Allergies

  • Avoid in individuals with known allergies or sensitivity to asafoetida (Ferula assafoetida), its constituents, or members of the Apiaceae family.

Side Effects and Warnings

  • Limited information is available on the potential adverse effects of asafoetida. Asafoetida is likely safe when used in amounts consumed in foods.
  • In laboratory research, an asafoetida extract was toxic to various types of cells, including ovary cells, lymphocytes (white blood cells), and Vero cells. The extract also inhibited thymidine uptake into DNA.
  • Asafoetida may increase the risk of bleeding. Caution is advised in patients with bleeding disorders or in those taking agents that may increase the risk of bleeding. Dosing adjustments may be necessary.
  • Asafoetida has traditionally been used as an abortifacient.

Pregnancy and Breastfeeding

  • Asafoetida is not recommended in pregnant or breastfeeding women due to a lack of available scientific evidence. In laboratory research, an asafoetida extract was toxic to various types of cells, including ovary cells, lymphocytes (white blood cells), and Vero cells. The extract also inhibited the thymidine uptake into DNA. Asafoetida has traditionally been used as an abortifacient.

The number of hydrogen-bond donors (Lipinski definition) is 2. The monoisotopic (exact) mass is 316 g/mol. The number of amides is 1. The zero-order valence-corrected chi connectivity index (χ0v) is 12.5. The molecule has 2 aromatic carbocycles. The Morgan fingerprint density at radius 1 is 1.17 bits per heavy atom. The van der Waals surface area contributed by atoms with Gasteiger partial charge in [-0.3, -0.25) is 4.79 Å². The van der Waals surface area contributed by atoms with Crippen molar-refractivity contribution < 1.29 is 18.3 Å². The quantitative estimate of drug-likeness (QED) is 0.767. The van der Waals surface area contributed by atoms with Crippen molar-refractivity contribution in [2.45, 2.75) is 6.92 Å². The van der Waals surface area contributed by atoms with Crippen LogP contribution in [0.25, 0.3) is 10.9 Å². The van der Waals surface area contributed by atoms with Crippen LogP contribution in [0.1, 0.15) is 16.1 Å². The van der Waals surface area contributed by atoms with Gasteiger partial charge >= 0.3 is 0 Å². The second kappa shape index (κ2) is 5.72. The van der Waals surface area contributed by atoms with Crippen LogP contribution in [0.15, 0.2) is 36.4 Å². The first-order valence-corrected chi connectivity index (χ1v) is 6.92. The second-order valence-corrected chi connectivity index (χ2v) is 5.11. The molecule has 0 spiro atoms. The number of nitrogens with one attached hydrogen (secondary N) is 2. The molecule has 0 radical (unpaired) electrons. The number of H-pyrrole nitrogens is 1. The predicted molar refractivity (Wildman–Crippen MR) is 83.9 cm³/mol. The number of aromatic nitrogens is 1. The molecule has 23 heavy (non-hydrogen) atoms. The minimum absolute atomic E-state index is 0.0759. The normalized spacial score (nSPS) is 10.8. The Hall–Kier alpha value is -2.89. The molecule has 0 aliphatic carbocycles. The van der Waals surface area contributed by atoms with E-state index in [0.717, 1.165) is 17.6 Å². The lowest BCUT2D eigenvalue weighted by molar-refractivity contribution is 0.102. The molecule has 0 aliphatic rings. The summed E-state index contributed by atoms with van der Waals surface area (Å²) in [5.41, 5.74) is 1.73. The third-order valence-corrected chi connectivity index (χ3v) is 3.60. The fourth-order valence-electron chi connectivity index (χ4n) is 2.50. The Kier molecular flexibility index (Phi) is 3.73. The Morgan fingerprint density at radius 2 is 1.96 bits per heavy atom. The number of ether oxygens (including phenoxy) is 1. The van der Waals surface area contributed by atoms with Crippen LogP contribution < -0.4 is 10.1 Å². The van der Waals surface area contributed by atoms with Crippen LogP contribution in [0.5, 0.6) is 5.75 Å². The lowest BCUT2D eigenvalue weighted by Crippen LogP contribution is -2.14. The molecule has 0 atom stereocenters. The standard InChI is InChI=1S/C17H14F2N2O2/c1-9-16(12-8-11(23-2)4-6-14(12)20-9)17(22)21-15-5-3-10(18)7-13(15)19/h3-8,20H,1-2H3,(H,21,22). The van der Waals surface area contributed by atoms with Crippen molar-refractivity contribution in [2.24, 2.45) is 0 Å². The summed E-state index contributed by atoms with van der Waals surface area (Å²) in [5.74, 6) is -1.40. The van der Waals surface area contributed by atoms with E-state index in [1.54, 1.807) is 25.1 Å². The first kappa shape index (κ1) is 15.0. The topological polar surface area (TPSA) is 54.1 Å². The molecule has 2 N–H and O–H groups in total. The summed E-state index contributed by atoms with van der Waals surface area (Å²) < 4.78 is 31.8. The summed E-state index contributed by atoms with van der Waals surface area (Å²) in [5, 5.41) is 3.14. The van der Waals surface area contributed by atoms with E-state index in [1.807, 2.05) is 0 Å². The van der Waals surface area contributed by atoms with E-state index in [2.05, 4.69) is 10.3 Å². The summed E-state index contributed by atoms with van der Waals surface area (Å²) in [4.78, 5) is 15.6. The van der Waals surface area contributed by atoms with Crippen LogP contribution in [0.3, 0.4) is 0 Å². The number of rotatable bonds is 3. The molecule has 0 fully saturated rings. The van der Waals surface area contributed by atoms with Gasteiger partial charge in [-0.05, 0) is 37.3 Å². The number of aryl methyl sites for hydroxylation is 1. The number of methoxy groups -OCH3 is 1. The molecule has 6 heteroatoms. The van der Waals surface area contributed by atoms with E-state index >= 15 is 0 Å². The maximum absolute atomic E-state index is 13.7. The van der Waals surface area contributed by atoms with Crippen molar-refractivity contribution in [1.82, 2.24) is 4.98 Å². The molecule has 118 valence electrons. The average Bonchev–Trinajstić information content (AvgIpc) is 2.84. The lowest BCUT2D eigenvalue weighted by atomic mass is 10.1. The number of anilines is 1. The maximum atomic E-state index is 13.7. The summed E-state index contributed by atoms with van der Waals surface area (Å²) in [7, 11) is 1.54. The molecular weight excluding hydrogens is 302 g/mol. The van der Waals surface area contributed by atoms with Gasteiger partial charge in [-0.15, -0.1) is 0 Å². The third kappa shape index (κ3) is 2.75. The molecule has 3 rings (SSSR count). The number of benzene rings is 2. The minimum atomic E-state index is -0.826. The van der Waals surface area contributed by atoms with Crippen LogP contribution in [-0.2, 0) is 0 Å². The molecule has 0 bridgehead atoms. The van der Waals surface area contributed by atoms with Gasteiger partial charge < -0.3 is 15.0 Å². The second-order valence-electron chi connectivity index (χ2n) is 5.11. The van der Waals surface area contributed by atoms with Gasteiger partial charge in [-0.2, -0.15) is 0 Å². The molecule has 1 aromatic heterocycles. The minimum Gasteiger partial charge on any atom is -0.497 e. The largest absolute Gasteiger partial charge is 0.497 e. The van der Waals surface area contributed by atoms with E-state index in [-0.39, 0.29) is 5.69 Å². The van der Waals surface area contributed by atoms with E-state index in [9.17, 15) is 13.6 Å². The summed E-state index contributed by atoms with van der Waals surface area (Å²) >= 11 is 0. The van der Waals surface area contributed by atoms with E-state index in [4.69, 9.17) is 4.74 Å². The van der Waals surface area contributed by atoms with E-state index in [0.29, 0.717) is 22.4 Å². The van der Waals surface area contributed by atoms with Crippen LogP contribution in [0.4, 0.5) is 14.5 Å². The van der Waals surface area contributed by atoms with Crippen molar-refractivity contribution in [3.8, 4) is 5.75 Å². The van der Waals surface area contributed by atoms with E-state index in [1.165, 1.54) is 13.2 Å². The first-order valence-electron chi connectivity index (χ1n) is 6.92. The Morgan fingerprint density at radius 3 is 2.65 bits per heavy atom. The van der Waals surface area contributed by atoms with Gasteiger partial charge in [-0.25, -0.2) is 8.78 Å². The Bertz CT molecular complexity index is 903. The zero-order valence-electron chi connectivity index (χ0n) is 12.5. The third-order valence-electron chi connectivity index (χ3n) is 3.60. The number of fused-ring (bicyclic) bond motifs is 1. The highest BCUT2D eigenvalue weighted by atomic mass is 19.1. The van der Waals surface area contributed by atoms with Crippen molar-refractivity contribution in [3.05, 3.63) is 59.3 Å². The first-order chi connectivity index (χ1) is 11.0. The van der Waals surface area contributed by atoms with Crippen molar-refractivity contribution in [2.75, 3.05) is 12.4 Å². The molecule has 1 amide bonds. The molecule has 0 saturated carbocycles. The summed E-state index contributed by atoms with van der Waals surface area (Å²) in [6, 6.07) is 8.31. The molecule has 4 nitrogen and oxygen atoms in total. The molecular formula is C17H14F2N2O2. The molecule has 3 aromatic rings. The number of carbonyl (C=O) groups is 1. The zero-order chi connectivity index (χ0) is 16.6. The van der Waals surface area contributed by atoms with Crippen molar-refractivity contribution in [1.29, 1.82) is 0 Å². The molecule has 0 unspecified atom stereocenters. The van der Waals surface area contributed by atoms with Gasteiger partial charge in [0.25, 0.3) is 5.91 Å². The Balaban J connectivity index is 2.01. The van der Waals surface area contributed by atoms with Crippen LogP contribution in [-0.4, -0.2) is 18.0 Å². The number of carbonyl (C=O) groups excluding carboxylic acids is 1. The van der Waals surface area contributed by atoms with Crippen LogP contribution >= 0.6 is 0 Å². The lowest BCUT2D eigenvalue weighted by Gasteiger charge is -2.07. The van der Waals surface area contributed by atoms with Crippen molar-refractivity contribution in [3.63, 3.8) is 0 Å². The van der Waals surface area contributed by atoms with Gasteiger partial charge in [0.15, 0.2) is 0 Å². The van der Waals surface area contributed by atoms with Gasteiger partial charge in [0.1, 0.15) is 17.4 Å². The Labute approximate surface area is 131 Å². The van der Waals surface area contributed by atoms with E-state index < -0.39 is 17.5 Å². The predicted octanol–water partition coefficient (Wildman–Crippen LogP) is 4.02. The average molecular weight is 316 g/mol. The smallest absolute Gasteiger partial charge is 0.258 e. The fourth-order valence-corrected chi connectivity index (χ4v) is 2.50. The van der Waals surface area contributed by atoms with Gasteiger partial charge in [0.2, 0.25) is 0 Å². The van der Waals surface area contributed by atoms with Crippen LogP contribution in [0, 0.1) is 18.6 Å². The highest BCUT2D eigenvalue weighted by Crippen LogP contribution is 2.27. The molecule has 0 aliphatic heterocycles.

Interactions

Interactions with Drugs

  • Asafoetida may increase the risk of bleeding when taken with drugs that increase the risk of bleeding. Some examples include aspirin, anticoagulants ("blood thinners") such as warfarin (Coumadin®) or heparin, anti-platelet drugs such as clopidogrel (Plavix®), and non-steroidal anti-inflammatory drugs (NSAIDs) such as ibuprofen (Motrin®, Advil®) or naproxen (Naprosyn®, Aleve®).
  • Asafoetida may lower blood pressure. Caution is advised in patients taking drugs that lower blood pressure.
  • Asafoetida may reduce inflammation.
  • Asafoetida may kill cancer cells. It also inhibited the thymidine uptake into DNA.
  • Ferula asafoetida gum extract may have antispasmodic effects.
  • Asafoetida may increase bone calcium after radiation.

Interactions with Herbs and Dietary Supplements

  • Asafoetida may increase the risk of bleeding when taken with herbs and supplements that are believed to increase the risk of bleeding. Multiple cases of bleeding have been reported with the use of Ginkgo biloba, and fewer cases with garlic and saw palmetto. Numerous other agents may theoretically increase the risk of bleeding, although this has not been proven in most cases.
  • Asafoetida may reduce inflammation.
  • Asafoetida may kill cancer cells. It also inhibited the thymidine uptake into DNA.
  • Ferula asafoetida gum extract may have antispasmodic effects.
  • Asafoetida may increase bone calcium and zinc content after radiation.